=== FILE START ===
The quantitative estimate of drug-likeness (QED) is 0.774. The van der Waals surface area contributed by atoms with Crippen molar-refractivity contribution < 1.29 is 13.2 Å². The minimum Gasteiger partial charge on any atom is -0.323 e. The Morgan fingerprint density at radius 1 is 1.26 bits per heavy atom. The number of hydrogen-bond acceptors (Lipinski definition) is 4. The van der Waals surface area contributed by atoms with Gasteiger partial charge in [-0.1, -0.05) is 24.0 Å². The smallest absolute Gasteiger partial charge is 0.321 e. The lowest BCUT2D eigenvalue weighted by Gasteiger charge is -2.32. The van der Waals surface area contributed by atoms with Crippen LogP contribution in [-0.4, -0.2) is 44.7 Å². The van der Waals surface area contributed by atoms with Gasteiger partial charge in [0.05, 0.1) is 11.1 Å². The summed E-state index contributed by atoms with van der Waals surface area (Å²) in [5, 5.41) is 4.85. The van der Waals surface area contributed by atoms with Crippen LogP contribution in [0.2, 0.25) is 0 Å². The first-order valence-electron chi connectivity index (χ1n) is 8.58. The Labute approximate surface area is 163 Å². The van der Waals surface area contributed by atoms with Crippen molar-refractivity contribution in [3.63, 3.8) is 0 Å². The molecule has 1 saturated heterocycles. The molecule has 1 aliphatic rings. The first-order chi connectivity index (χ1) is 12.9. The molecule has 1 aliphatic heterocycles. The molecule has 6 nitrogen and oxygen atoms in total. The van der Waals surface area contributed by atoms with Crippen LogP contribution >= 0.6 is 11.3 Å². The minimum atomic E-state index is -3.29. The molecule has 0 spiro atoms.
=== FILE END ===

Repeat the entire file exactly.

The quantitative estimate of drug-likeness (QED) is 0.774. The van der Waals surface area contributed by atoms with Crippen molar-refractivity contribution < 1.29 is 13.2 Å². The minimum Gasteiger partial charge on any atom is -0.323 e. The Morgan fingerprint density at radius 1 is 1.26 bits per heavy atom. The number of hydrogen-bond acceptors (Lipinski definition) is 4. The van der Waals surface area contributed by atoms with Gasteiger partial charge in [-0.1, -0.05) is 24.0 Å². The smallest absolute Gasteiger partial charge is 0.321 e. The lowest BCUT2D eigenvalue weighted by Gasteiger charge is -2.32. The van der Waals surface area contributed by atoms with Crippen LogP contribution in [-0.4, -0.2) is 44.7 Å². The van der Waals surface area contributed by atoms with Gasteiger partial charge in [0.05, 0.1) is 11.1 Å². The summed E-state index contributed by atoms with van der Waals surface area (Å²) in [5, 5.41) is 4.85. The van der Waals surface area contributed by atoms with Crippen LogP contribution in [0.2, 0.25) is 0 Å². The first-order valence-electron chi connectivity index (χ1n) is 8.58. The Labute approximate surface area is 163 Å². The van der Waals surface area contributed by atoms with Crippen molar-refractivity contribution in [3.63, 3.8) is 0 Å². The molecule has 1 saturated heterocycles. The molecule has 1 aliphatic rings. The first-order chi connectivity index (χ1) is 12.9. The molecule has 1 aliphatic heterocycles. The molecule has 6 nitrogen and oxygen atoms in total. The van der Waals surface area contributed by atoms with Crippen LogP contribution >= 0.6 is 11.3 Å². The minimum atomic E-state index is -3.29. The molecule has 0 spiro atoms.